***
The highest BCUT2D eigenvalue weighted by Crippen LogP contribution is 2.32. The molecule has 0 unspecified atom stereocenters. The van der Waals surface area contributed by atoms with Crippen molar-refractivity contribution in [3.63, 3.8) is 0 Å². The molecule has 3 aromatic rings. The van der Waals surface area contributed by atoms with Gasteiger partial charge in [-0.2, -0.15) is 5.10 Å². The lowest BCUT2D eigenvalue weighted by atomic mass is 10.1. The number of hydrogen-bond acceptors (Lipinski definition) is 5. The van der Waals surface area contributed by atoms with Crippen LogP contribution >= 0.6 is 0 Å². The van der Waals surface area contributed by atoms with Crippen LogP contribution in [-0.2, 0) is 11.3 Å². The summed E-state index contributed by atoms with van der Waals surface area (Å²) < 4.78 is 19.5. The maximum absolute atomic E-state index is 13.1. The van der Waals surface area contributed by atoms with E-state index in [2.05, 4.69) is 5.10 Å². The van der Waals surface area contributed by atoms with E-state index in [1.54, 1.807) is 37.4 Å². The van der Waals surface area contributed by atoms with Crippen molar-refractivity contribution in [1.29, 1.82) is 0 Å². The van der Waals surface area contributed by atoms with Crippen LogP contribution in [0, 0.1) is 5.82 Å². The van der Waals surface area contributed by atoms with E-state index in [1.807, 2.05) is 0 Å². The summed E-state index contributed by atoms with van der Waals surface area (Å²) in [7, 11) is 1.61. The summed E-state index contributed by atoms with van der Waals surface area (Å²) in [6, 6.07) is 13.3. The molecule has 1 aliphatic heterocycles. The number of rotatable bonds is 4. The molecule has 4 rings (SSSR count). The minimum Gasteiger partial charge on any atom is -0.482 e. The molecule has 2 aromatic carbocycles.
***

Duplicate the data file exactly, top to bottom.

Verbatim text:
The highest BCUT2D eigenvalue weighted by Crippen LogP contribution is 2.32. The molecule has 0 unspecified atom stereocenters. The van der Waals surface area contributed by atoms with Crippen molar-refractivity contribution in [3.63, 3.8) is 0 Å². The molecule has 3 aromatic rings. The van der Waals surface area contributed by atoms with Gasteiger partial charge in [-0.2, -0.15) is 5.10 Å². The lowest BCUT2D eigenvalue weighted by atomic mass is 10.1. The number of hydrogen-bond acceptors (Lipinski definition) is 5. The van der Waals surface area contributed by atoms with Crippen LogP contribution >= 0.6 is 0 Å². The van der Waals surface area contributed by atoms with Crippen LogP contribution in [-0.2, 0) is 11.3 Å². The summed E-state index contributed by atoms with van der Waals surface area (Å²) < 4.78 is 19.5. The maximum absolute atomic E-state index is 13.1. The van der Waals surface area contributed by atoms with E-state index in [2.05, 4.69) is 5.10 Å². The van der Waals surface area contributed by atoms with E-state index in [1.54, 1.807) is 37.4 Å². The van der Waals surface area contributed by atoms with Crippen molar-refractivity contribution in [1.29, 1.82) is 0 Å². The van der Waals surface area contributed by atoms with Crippen LogP contribution in [0, 0.1) is 5.82 Å². The van der Waals surface area contributed by atoms with E-state index in [1.807, 2.05) is 0 Å². The summed E-state index contributed by atoms with van der Waals surface area (Å²) in [7, 11) is 1.61. The summed E-state index contributed by atoms with van der Waals surface area (Å²) in [6, 6.07) is 13.3. The molecule has 1 aliphatic heterocycles. The number of rotatable bonds is 4. The molecule has 4 rings (SSSR count). The minimum Gasteiger partial charge on any atom is -0.482 e. The molecule has 2 aromatic carbocycles.